My friend Denver Steyn has no trouble staying in incredible shape while traveling the world.
I have yet to meet someone who doesn’t like traveling.
But it’s not all fun.
You may not be able to find a gym. You probably won’t be able to stick to your normal diet plan.
“I could have done better,” you think.
“I can always get back into my routine when I get home.”
Yet often you don’t. After a single trip it takes you weeks to a) reverse the damage from the trip, and b) get back on track.
The good news is that if you follow a few simple principles, staying in shape while traveling isn’t nearly as hard as most people think.
Focus on Maintaining, Rather than Gaining, While Traveling
In general, it’s much easier to maintain your body composition, muscle mass and strength, than it is to build it. If you go into every trip expecting to continue with your current rate of progress, you’ll be disappointed.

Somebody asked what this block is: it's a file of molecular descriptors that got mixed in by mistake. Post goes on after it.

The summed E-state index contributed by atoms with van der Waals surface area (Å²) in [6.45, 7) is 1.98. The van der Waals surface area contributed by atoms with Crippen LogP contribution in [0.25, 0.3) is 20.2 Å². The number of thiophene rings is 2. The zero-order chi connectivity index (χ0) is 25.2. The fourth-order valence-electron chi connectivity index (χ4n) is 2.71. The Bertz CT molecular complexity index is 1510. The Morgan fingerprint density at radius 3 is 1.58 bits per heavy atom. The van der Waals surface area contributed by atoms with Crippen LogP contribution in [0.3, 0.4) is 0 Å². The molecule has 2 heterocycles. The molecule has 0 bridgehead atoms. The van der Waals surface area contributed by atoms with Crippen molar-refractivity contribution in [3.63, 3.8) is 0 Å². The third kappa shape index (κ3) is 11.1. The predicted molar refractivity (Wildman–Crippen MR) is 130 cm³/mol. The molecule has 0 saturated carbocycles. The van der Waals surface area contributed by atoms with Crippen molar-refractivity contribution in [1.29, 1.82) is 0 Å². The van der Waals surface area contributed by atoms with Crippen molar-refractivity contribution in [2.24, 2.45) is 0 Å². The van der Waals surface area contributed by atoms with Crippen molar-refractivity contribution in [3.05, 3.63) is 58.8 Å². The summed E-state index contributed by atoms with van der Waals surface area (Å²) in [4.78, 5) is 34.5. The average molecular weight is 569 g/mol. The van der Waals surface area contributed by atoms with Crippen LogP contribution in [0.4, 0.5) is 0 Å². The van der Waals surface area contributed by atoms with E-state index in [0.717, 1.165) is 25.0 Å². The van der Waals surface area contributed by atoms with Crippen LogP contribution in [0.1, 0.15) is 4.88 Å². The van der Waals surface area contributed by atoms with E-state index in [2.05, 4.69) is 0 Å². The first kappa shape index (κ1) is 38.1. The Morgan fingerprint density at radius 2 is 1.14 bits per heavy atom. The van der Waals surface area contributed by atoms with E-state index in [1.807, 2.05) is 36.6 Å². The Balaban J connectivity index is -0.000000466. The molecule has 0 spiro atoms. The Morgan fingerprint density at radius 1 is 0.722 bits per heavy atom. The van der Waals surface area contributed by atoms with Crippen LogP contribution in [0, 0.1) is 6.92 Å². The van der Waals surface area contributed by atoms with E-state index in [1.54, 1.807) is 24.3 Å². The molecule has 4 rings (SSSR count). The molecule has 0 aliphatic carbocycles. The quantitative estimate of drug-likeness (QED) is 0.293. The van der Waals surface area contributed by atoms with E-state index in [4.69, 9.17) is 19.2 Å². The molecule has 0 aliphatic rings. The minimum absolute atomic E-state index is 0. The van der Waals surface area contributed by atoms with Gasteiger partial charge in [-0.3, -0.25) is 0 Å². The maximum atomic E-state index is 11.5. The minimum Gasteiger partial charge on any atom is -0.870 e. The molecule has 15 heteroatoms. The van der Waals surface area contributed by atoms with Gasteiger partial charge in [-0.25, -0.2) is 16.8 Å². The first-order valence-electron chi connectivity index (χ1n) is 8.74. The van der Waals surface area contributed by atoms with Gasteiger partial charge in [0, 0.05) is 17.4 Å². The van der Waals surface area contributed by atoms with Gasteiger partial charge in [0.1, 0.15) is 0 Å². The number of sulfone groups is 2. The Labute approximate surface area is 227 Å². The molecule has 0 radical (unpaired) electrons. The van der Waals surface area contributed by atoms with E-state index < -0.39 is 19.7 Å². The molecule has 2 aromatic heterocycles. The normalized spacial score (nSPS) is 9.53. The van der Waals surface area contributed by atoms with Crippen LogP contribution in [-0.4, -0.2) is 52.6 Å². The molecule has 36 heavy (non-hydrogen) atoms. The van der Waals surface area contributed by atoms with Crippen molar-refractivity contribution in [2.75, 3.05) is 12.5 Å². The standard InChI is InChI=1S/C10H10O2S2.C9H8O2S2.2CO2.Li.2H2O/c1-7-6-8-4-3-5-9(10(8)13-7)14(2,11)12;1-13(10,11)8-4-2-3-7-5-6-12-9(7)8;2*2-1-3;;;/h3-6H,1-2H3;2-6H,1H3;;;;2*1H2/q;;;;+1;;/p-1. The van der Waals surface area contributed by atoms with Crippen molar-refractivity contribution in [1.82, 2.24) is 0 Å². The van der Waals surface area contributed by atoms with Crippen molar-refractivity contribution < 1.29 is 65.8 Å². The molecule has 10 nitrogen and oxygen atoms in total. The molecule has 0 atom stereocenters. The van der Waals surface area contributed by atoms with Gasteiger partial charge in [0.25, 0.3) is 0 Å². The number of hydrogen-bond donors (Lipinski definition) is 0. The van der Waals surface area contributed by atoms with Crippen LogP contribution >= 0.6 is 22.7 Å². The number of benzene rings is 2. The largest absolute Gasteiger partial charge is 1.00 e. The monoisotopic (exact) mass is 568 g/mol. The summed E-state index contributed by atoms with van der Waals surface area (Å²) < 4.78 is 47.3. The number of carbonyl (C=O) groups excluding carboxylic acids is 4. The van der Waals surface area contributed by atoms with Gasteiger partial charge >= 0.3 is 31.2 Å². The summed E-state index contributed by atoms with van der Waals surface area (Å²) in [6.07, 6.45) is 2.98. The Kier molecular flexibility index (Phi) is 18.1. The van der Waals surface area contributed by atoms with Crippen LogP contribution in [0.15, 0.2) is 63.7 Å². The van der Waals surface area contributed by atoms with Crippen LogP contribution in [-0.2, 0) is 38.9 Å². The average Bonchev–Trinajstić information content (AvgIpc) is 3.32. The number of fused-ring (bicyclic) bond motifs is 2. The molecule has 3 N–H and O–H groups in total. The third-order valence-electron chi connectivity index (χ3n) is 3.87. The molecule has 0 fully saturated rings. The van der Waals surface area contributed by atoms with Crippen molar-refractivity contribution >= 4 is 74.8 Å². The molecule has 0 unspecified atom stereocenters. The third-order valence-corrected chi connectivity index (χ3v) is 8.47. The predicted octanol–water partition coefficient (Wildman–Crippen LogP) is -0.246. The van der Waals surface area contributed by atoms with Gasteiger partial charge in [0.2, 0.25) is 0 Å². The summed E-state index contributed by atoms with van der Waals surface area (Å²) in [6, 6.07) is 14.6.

If you’re traveling for a week or less, focus on maintaining your current fitness instead of improving. You’ll likely come back a little fitter, but focusing on maintenance takes a lot of the pressure and anxiety away.
If you’re gone for more than a week, it’s best to keep trying to improve.
Focus on maintaining your weight instead of gaining or losing.
If you don’t have a strict deadline looming, it’s generally best to focus on maintaining your weight while traveling. Many people who try to lose weight give up after the first day at the buffet.
There are two situations where you should keep trying to build muscle or lose fat:
– If you are operating under a deadline — a physique competition, race or a photoshoot, or your own stubbornness — then it’s fine to focus on continuing your current rate of progress.
– If you are gone for more than a week.